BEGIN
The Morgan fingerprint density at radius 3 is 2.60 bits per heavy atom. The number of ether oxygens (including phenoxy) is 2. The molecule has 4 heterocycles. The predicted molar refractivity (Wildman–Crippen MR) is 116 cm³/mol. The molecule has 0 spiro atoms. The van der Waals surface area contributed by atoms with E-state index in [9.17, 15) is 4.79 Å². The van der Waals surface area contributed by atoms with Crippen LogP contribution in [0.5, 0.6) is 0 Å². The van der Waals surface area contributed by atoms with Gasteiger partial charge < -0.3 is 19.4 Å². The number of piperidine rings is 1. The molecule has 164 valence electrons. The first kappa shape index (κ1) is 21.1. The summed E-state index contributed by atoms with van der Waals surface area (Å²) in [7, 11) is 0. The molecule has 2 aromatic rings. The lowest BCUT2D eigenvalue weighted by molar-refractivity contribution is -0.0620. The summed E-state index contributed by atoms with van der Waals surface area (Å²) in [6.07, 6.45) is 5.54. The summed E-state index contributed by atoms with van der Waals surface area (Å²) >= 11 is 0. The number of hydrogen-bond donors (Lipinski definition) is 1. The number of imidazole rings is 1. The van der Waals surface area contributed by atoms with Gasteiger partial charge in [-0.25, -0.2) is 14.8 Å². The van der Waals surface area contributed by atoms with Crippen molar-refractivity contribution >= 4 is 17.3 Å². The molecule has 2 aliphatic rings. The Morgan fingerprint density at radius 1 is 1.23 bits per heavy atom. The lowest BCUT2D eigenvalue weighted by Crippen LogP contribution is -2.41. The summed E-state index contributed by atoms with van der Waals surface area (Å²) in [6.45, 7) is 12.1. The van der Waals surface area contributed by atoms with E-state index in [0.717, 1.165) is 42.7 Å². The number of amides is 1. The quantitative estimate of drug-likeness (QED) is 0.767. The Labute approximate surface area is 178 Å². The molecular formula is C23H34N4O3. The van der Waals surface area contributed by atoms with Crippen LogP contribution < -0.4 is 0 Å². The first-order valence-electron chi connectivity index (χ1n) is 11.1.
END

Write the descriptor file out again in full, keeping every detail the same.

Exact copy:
The Morgan fingerprint density at radius 3 is 2.60 bits per heavy atom. The number of ether oxygens (including phenoxy) is 2. The molecule has 4 heterocycles. The predicted molar refractivity (Wildman–Crippen MR) is 116 cm³/mol. The molecule has 0 spiro atoms. The van der Waals surface area contributed by atoms with E-state index in [9.17, 15) is 4.79 Å². The van der Waals surface area contributed by atoms with Crippen LogP contribution in [0.5, 0.6) is 0 Å². The van der Waals surface area contributed by atoms with Gasteiger partial charge < -0.3 is 19.4 Å². The number of piperidine rings is 1. The molecule has 164 valence electrons. The first kappa shape index (κ1) is 21.1. The summed E-state index contributed by atoms with van der Waals surface area (Å²) in [7, 11) is 0. The molecule has 2 aromatic rings. The lowest BCUT2D eigenvalue weighted by molar-refractivity contribution is -0.0620. The summed E-state index contributed by atoms with van der Waals surface area (Å²) in [6.07, 6.45) is 5.54. The summed E-state index contributed by atoms with van der Waals surface area (Å²) >= 11 is 0. The number of hydrogen-bond donors (Lipinski definition) is 1. The number of imidazole rings is 1. The van der Waals surface area contributed by atoms with Gasteiger partial charge in [-0.25, -0.2) is 14.8 Å². The van der Waals surface area contributed by atoms with Crippen molar-refractivity contribution >= 4 is 17.3 Å². The molecule has 2 aliphatic rings. The Morgan fingerprint density at radius 1 is 1.23 bits per heavy atom. The lowest BCUT2D eigenvalue weighted by Crippen LogP contribution is -2.41. The summed E-state index contributed by atoms with van der Waals surface area (Å²) in [6.45, 7) is 12.1. The van der Waals surface area contributed by atoms with E-state index in [0.717, 1.165) is 42.7 Å². The number of amides is 1. The quantitative estimate of drug-likeness (QED) is 0.767. The Labute approximate surface area is 178 Å². The molecular formula is C23H34N4O3. The van der Waals surface area contributed by atoms with Crippen LogP contribution < -0.4 is 0 Å². The first-order valence-electron chi connectivity index (χ1n) is 11.1.